Students & Nurses- How do I get into nursing school with low undergrad gpa? - Page 2Register Today!
- Jul 8, '12 by HM-8404It may be very difficult to get a seat in a BSN program with a 2.7 GPA. The BSN program I originally applied to requires a minimum of 2.75 to apply. The avg. GPA of those accepted last year was 3.46. I applied with a 3.2 this year and was not accepted. I also have 8 years as a Navy Corpsman.
Most ADN programs only look at the grades you make in the pre-nursing classes, not all of the extra classes you have taken to get a BA.
- Jul 8, '12 by NyLALoveQuote from hm-8404*this is true for my school. my english 1101 transferred in from a prior school and i got an a in that class. this transferred class/credit (pre-req) will count in the overall gpa of the pre-req courses (only).
most adn* programs only look at the grades you make in the pre-nursing classes, not all of the extra classes you have taken to get a ba.
- Jul 8, '12 by MoniqueSthe past is the past. Do your pre-regs and attempt get As. When I did my pre-regs, I normally took them with less-challenging classes to make sure that I made great grades. For ex: A&P with psychology. A&P is much more intense. I think you can still get into a great program! Many programs put a high priority on pre-regs- and also some make you take an entrance exam, so you still have time to shine.
- Jul 8, '12 by clg0213So if I enroll is an ADN program, can I still become or given the opportunity to be an RN? Is there a difference between ADN/RN and BSN/RN?
- Jul 8, '12 by StephalumpQuote from clg0213An ADN graduate sits for the NCLEX-RN just likeSo if I enroll is an ADN program, can I still become or given the opportunity to be an RN? Is there a difference between ADN/RN and BSN/RN?
a BSN graduate does. The associates degree is basically the heavy duty clinical work of the BSN program, minus ~ 30 hours of nursing theory. Lots of people choose to do ADN programs to become licensed and join the workforce and then do the remaining hours online through an RN-BSN program pretty easily.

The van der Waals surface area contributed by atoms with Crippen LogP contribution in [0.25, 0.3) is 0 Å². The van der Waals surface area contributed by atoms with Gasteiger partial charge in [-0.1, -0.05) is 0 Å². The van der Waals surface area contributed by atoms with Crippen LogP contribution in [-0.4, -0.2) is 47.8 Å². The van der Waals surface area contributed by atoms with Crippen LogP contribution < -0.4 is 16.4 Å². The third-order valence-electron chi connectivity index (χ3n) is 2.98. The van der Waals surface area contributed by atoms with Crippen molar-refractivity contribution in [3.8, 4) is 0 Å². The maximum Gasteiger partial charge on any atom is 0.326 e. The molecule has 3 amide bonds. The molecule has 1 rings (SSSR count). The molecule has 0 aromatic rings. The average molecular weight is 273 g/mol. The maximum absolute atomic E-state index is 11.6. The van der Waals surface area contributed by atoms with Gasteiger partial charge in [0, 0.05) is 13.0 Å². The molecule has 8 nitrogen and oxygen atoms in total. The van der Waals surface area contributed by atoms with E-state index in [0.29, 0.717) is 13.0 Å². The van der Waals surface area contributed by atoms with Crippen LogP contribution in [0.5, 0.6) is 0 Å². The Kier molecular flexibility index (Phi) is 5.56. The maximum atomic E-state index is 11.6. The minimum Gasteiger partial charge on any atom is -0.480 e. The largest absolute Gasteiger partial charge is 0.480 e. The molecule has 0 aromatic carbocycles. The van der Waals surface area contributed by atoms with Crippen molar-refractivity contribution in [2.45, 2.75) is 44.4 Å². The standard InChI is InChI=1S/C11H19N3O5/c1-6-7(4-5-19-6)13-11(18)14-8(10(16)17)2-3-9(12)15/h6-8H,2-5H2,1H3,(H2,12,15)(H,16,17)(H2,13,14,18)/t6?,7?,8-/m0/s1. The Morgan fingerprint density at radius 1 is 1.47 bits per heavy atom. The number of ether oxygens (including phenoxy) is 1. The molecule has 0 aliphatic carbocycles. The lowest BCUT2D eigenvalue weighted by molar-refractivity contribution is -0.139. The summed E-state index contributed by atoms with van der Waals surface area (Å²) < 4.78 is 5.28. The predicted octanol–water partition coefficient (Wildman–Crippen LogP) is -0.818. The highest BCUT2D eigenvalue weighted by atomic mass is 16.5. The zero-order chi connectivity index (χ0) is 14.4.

There are pros and cons either way. If you do a
search on the site, the topic has been hashed out quite a few times and you can see about 2 million opinions on both
Sorry for the weird formatting...don't know what's up with that...
- Jul 8, '12 by Bloomgirl118Yes, being in an ADN program will allow you to sit for the NCLEX-RN. The differences for an ADN/ASN and a BSN nurse is the amount of management style courses. Once you receive your ADN/ASN you can do a bridging program to the BSN or to an MSN. Good luck!
- Jul 8, '12 by clg0213This is very helpful advice, and it has given me a lot to think about. Thank you all for your suggestions!
- Jul 8, '12 by ImKosherLike I said before, since you have the credit hours, use your transcript. You cannot be denied admission into the CC. No need to lie.
Your GPA will no longer count. The courses that you have completed that are satisfactory with your new school will be counted as credit hours. This is a Fresh start! The classes you will be taking from now on will reflect your GPA.
No need to lie. Turn in your transcript. Just apply and get A's.
- Jul 8, '12 by SuperMeghan91I know that for most ADN programs, your overall GPA doesn't matter, the only GPA that the admissions committees take into account is your pre-req GPA. As others have said there are schools with point systems as well. I had a low GPA and got into a school that had a point system. Thankfully I'm a good test-taker or I don't think I'd ever be able to get into a nursing school!
- Jul 9, '12 by Bobmo88My advice would be to try to get A's in all of your remaining pre-reqs and then if the programs you are applying to have points based systems, try to see what else you can do to raise your score such as doing well on entrance exams such as the TEAS test, health care work and/or volunteer experience, foreign language requirement, living in service area etc. My pre-req GPA was 2.91 but my overall was 3.4 and then I tried to get the maximum amount of points in other areas to have a competitive score. I was able to get into the only BSN program in my county that is really competitive (they initially denied me but some other candidates chose other programs so they offered me the spot!)